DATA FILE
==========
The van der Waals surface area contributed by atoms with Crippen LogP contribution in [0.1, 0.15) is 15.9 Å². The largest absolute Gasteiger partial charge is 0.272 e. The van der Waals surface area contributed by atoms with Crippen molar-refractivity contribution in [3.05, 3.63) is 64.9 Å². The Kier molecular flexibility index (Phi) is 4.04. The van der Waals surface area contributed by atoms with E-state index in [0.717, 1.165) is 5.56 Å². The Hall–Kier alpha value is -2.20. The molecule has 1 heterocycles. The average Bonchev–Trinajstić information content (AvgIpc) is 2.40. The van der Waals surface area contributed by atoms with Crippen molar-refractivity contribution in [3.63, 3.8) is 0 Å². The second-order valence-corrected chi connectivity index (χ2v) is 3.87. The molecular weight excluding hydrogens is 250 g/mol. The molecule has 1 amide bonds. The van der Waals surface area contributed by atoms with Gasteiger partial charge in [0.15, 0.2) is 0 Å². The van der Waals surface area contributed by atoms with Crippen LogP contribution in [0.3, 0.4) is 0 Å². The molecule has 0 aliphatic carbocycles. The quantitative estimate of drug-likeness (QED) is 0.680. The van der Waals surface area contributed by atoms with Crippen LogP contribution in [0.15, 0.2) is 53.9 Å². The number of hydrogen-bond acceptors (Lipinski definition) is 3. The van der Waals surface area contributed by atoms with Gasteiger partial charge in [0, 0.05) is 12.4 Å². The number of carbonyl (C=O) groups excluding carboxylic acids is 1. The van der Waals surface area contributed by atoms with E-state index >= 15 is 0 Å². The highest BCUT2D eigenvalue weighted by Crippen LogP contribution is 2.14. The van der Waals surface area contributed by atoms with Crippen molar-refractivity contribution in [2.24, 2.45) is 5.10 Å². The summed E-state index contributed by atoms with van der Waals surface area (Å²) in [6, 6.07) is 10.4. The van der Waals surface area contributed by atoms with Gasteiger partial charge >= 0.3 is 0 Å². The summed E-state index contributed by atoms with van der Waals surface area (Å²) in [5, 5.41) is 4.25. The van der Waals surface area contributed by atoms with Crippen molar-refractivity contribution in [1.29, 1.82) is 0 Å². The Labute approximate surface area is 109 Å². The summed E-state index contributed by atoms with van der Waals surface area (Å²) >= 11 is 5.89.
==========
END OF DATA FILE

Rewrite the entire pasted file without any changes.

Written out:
The van der Waals surface area contributed by atoms with Crippen LogP contribution in [0.1, 0.15) is 15.9 Å². The largest absolute Gasteiger partial charge is 0.272 e. The van der Waals surface area contributed by atoms with Crippen molar-refractivity contribution in [3.05, 3.63) is 64.9 Å². The Kier molecular flexibility index (Phi) is 4.04. The van der Waals surface area contributed by atoms with E-state index in [0.717, 1.165) is 5.56 Å². The Hall–Kier alpha value is -2.20. The molecule has 1 heterocycles. The average Bonchev–Trinajstić information content (AvgIpc) is 2.40. The van der Waals surface area contributed by atoms with Crippen molar-refractivity contribution in [3.63, 3.8) is 0 Å². The second-order valence-corrected chi connectivity index (χ2v) is 3.87. The molecular weight excluding hydrogens is 250 g/mol. The molecule has 1 amide bonds. The van der Waals surface area contributed by atoms with Gasteiger partial charge in [0.15, 0.2) is 0 Å². The van der Waals surface area contributed by atoms with Crippen LogP contribution in [0.3, 0.4) is 0 Å². The molecule has 0 aliphatic carbocycles. The quantitative estimate of drug-likeness (QED) is 0.680. The van der Waals surface area contributed by atoms with Crippen LogP contribution in [0.15, 0.2) is 53.9 Å². The number of hydrogen-bond acceptors (Lipinski definition) is 3. The van der Waals surface area contributed by atoms with Gasteiger partial charge in [0, 0.05) is 12.4 Å². The number of carbonyl (C=O) groups excluding carboxylic acids is 1. The van der Waals surface area contributed by atoms with E-state index >= 15 is 0 Å². The highest BCUT2D eigenvalue weighted by Crippen LogP contribution is 2.14. The van der Waals surface area contributed by atoms with Crippen molar-refractivity contribution in [2.24, 2.45) is 5.10 Å². The summed E-state index contributed by atoms with van der Waals surface area (Å²) in [6, 6.07) is 10.4. The van der Waals surface area contributed by atoms with Gasteiger partial charge >= 0.3 is 0 Å². The summed E-state index contributed by atoms with van der Waals surface area (Å²) in [5, 5.41) is 4.25. The van der Waals surface area contributed by atoms with Crippen molar-refractivity contribution in [1.29, 1.82) is 0 Å². The Labute approximate surface area is 109 Å². The summed E-state index contributed by atoms with van der Waals surface area (Å²) >= 11 is 5.89.